However, seen from another point of view, the concept of “memory”, which can also be found in the title, surfaces as an important factor. In “Orbital” (2005/2020), it seems as though certain melodical motifs are repeatedly found in an unexpected moment throughout the piece, however I am uncertain whether those motifs are the same ones that had appeared before. Here, the audiences are to engage in a task of abstractly remembering the past, as well as broadly memorize the music they are listening to at the moment. Although it might sound like a hassle when the process is written out in words, this kind of concentration, in my opinion, can be a very comfortable one.
These diverse “invitations to participate in a game” do not discriminate whether the listener is an expert or an amateur and seek active listening which goes along with the flow of music in front of them. I believe that this creative attitude is extremely similar in style to that of movies, especially experimental ones.
(In passing, I would like to note down that I have been involved in this event as a staff member responsible for the video streaming. Therefore, I have experienced this concert not from the view of the audience seat, but as a videographer of the event. According to Suzuki, who is also the organizer of this event, he had not planned an online streaming in the beginning phases of the planning. However, due to the new realities Covid-19 has brought forth, the capacity of the hall was cut down to half, as audience members had to appropriately distance themselves with one another. It can be said that the fact that online streaming was possible might have been a silver lining of a dark cloud).
(1) Among the Japanese government’s “Emergency Economic Measures for Covid-19”, the “Go To Campaign” was implemented as a demand-stimulating project for travel, eating and drinking, and events. The campaigns included “Go To Travel”, which subsidized the cost of domestic travel; “Go To Event”, which subsidized ticket fees for events; “Go To Eat”, which aimed at stimulating demand for restaurant businesses; and “Go To Shopping Street” to promote economic stimulus in shopping streets.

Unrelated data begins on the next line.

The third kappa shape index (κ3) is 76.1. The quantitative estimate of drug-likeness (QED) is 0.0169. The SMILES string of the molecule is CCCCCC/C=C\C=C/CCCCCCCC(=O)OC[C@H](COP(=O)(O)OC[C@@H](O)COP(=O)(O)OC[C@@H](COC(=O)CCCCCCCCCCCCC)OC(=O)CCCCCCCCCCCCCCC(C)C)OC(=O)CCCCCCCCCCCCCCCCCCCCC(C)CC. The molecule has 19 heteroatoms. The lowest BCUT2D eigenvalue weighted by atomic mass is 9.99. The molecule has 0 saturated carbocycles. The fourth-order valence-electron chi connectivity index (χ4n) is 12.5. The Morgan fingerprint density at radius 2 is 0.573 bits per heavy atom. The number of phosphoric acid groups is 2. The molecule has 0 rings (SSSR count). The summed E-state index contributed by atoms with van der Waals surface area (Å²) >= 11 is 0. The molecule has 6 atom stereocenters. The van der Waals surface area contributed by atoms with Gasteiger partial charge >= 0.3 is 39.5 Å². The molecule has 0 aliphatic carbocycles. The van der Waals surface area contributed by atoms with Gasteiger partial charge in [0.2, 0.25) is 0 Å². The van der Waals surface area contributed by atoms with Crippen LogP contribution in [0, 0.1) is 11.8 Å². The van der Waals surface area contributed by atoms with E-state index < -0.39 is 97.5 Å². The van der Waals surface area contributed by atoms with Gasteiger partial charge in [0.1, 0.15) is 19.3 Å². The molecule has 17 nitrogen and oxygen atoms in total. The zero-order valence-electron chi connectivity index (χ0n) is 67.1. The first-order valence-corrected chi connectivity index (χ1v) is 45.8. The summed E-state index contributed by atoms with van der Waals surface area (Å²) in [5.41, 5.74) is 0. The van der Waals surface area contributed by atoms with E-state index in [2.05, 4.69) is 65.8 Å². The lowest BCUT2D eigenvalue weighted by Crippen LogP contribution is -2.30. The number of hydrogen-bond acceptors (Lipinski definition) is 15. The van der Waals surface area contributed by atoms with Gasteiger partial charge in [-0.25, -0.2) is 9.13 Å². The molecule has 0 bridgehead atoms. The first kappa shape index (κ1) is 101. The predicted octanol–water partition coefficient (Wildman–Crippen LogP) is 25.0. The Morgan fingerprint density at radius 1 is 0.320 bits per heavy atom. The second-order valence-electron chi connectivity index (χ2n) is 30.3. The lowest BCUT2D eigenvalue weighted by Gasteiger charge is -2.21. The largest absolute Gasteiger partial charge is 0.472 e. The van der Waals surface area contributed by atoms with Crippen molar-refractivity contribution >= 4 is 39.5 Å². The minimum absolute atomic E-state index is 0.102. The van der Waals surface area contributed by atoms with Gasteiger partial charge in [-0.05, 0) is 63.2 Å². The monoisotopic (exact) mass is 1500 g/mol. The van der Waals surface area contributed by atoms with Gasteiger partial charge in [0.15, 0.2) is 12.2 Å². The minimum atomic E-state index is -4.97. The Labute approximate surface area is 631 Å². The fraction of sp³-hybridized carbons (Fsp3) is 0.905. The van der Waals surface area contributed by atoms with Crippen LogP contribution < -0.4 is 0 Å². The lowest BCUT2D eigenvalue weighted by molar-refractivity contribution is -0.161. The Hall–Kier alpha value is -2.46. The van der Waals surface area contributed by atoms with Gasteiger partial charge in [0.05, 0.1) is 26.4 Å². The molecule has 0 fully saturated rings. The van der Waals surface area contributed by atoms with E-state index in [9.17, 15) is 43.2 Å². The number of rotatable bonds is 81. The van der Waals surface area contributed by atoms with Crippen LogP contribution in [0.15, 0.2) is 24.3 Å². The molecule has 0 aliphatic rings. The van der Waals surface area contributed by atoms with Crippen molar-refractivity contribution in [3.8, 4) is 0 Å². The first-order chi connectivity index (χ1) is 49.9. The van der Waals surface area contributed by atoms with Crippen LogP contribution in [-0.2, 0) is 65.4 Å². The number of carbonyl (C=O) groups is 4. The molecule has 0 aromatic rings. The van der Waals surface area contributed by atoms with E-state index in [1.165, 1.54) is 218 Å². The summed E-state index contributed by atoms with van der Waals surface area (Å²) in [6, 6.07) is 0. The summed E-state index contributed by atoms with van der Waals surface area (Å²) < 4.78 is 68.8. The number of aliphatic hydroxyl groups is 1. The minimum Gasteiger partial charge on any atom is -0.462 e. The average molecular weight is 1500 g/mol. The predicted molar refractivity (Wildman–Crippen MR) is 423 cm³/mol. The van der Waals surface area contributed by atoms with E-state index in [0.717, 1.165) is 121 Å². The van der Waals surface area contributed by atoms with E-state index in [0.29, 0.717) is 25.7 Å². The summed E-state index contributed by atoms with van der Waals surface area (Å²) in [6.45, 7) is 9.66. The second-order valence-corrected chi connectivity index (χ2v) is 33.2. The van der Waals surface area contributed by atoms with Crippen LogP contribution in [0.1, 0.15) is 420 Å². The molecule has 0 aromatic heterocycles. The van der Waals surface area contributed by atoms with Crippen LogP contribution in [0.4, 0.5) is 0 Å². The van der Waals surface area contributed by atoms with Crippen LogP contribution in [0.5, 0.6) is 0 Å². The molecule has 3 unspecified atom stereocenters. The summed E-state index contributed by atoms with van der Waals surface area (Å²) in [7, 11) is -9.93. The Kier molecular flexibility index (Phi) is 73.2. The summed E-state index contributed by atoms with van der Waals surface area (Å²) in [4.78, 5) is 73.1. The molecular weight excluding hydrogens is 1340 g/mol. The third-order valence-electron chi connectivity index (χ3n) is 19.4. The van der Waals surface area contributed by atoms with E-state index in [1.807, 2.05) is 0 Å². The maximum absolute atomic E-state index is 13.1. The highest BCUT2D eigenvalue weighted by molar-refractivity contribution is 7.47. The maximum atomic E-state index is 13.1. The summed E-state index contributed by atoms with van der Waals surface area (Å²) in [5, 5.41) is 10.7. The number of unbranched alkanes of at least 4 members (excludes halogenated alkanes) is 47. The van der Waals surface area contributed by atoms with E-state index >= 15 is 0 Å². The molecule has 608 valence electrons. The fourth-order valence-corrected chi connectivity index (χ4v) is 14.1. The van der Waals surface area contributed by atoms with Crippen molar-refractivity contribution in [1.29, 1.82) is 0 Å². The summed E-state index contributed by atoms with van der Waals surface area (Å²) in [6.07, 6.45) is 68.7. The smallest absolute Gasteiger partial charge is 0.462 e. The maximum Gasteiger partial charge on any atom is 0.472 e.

(2) It is a method of composing from a perspective of thinking of music as a “series of performative actions”, rather than a “series of sounds” (from the website Motoharu Kawashima Jouhou-Kan).
(3) A conductor and a composer, active in both Japan and Europe. He serves as a professor at the Claudio Abbado Conservatory in Milan, Italy.
(4) A Japanese contemporary music composer and performer. He is an associate professor at Kunitachi College of Music, a lecturer at Tokyo College of Music, and Shobi University, and serves as a Vice Chairman of the Japan Composers Association.
(5) It is a method of composing from a perspective of thinking of music as a “series of performative actions”, rather than a “series of sounds” (from the website Motoharu Kawashima Jouhou-Kan).
(6) Japanese contemporary music composer and media artist. He serves as a professor at the Institute of Advanced Media Arts and Sciences (IAMAS). He is known for his “reverse simulation music” and the Formant Brothers, a duo which synthesize human voices to make them artificially sing.
(7) A videographer, who sees video media as a “tool for discovering the unknown”. He continues to create interdisciplinary works in fields such as experimental films, media art, and documentaries. He serves as a professor at the Institute of Advanced Media Arts and Sciences (IAMAS).